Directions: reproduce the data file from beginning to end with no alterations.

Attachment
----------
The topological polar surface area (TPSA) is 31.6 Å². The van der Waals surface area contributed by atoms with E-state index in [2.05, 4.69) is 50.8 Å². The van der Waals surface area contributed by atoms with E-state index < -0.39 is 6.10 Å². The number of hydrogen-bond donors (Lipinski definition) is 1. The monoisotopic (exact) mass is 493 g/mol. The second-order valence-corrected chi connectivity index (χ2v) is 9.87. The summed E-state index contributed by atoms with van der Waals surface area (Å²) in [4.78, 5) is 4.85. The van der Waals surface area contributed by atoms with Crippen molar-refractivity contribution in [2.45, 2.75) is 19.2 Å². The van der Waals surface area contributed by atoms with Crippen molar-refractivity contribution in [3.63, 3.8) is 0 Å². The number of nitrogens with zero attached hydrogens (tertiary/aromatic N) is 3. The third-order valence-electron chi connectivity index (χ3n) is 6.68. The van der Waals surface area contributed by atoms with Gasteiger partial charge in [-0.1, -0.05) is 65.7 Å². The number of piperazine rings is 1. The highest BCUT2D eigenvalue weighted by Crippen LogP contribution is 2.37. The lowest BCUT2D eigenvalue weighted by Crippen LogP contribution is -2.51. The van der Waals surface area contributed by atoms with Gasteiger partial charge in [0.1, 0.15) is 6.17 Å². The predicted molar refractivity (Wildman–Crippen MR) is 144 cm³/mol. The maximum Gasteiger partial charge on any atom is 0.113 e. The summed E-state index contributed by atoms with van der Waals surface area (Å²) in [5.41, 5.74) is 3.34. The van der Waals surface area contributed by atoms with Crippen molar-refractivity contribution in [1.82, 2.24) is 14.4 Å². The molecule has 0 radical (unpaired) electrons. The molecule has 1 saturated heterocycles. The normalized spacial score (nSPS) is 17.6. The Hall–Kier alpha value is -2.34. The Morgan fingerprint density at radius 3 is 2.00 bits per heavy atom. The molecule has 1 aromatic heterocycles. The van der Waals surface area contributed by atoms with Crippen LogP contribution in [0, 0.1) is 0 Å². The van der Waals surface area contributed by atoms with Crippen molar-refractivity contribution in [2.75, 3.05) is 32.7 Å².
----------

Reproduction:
The topological polar surface area (TPSA) is 31.6 Å². The van der Waals surface area contributed by atoms with E-state index in [2.05, 4.69) is 50.8 Å². The van der Waals surface area contributed by atoms with E-state index < -0.39 is 6.10 Å². The number of hydrogen-bond donors (Lipinski definition) is 1. The monoisotopic (exact) mass is 493 g/mol. The second-order valence-corrected chi connectivity index (χ2v) is 9.87. The summed E-state index contributed by atoms with van der Waals surface area (Å²) in [4.78, 5) is 4.85. The van der Waals surface area contributed by atoms with Crippen molar-refractivity contribution in [2.45, 2.75) is 19.2 Å². The van der Waals surface area contributed by atoms with Crippen molar-refractivity contribution in [3.63, 3.8) is 0 Å². The number of nitrogens with zero attached hydrogens (tertiary/aromatic N) is 3. The third-order valence-electron chi connectivity index (χ3n) is 6.68. The van der Waals surface area contributed by atoms with Gasteiger partial charge in [-0.1, -0.05) is 65.7 Å². The number of piperazine rings is 1. The highest BCUT2D eigenvalue weighted by Crippen LogP contribution is 2.37. The lowest BCUT2D eigenvalue weighted by Crippen LogP contribution is -2.51. The van der Waals surface area contributed by atoms with Gasteiger partial charge in [0.1, 0.15) is 6.17 Å². The predicted molar refractivity (Wildman–Crippen MR) is 144 cm³/mol. The maximum Gasteiger partial charge on any atom is 0.113 e. The summed E-state index contributed by atoms with van der Waals surface area (Å²) in [5.41, 5.74) is 3.34. The van der Waals surface area contributed by atoms with Crippen molar-refractivity contribution in [1.82, 2.24) is 14.4 Å². The molecule has 0 radical (unpaired) electrons. The molecule has 1 saturated heterocycles. The normalized spacial score (nSPS) is 17.6. The Hall–Kier alpha value is -2.34. The Morgan fingerprint density at radius 3 is 2.00 bits per heavy atom. The molecule has 1 aromatic heterocycles. The van der Waals surface area contributed by atoms with Crippen LogP contribution in [0, 0.1) is 0 Å². The van der Waals surface area contributed by atoms with Crippen molar-refractivity contribution in [2.75, 3.05) is 32.7 Å².